Fighting Hydrilla in the Cayuga Lake Watershed
What's Being Done
The Hydrilla Task Force works to fully eradicate hydrilla from the Cayuga Lake Watershed. Efforts to date are very successful. Treatments at the south end of the watershed (Cayuga Inlet, Fall Creek, and the southeastern corner of Cayuga Lake) includes treatment of rooted hydrilla and ongoing monitoring to ensure hydrilla does not return from areas where it has been eliminated. Treatment of the hydrilla infestation in Aurora began in 2017. Successful eradication elsewhere informs local plans.
Hydrilla in the Cayuga Inlet was found early on, at a point in the invasion curve where eradication was deemed possible. The goal stated in the 2012 Work Plan is complete eradication. Many control measures were considered and most are not
viable for our infestation at this time. See Control Method Considerations.
experts on hydrilla and local resource managers/stewards agree that
herbicide treatments using endothall and fluridone will have the best
chance at successful eradication, when coupled with other strategies
such as monitoring, outreach, and prevention, as explained in the
traffic of any kind can cause fragments of the plants to break off.
These fragments can be transported to areas that are not currently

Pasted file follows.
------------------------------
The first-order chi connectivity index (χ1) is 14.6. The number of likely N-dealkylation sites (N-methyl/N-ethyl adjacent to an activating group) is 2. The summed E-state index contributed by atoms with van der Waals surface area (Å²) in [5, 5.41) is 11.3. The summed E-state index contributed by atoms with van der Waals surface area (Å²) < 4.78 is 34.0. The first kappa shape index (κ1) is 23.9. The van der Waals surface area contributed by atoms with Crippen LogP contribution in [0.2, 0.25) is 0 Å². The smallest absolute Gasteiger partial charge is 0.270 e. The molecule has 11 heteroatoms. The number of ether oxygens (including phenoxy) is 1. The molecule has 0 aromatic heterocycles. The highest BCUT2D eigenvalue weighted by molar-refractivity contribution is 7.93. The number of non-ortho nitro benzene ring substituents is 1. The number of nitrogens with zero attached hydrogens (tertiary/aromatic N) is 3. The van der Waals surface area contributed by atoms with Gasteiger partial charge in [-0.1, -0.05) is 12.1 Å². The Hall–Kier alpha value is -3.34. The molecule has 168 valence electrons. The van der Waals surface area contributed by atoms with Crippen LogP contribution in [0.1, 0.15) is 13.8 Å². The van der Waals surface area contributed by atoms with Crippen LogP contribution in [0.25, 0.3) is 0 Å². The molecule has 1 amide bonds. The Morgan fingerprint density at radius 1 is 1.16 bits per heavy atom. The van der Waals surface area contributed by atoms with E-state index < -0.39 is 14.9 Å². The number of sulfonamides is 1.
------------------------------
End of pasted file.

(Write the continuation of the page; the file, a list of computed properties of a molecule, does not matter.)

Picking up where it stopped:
infested and sprout roots, establishing new populations. Any boats
coming out the Inlet should be thoroughly cleaned (How you can help make sure hydrilla isn't being spread).
any invasive species, introduction can have very harmful effects on the
native ecosystem. Hydrilla is extremely hardy and can grow in even the
worst conditions (low nutrients, minimal sunlight, etc.) where other
plants cannot. It can grow up to a foot a day, matting over the water,
blocking sunlight and oxygen for other aquatic species. (More
information about hydrilla). As infestions progress over time, there is less likely a chance of fully eradicating this nuisance from the waterbody (Invasion Curve).
infestations will have a detrimental effect on the local economies that
rely on these waterways -for flood protection, property tax revenues,
and tourism spending, particularly spending associated with recreational
boating and water-dependent businesses. Read more information of hydrilla's economic impacts on the Cayuga Inlet.
There are four main management options for hydrilla: biological, chemical, mechanical, and physical.
How You Can Help!
Everyone can help in the fight against hydrilla. Learn more about what you can do to stop the spread of this invasive water weed.
How to Identify Hydrilla
Hydrilla can be identified by many characteristics, such as pointed leaves, potato-like tubers, and aggressive growth.
Successful U.S. Eradications
The Hydrilla Task Force of the Cayuga Lake Watershed learns the best ways to deal with hydrilla from other areas of the U.S. who have overcome it.
Last updated November 27, 2017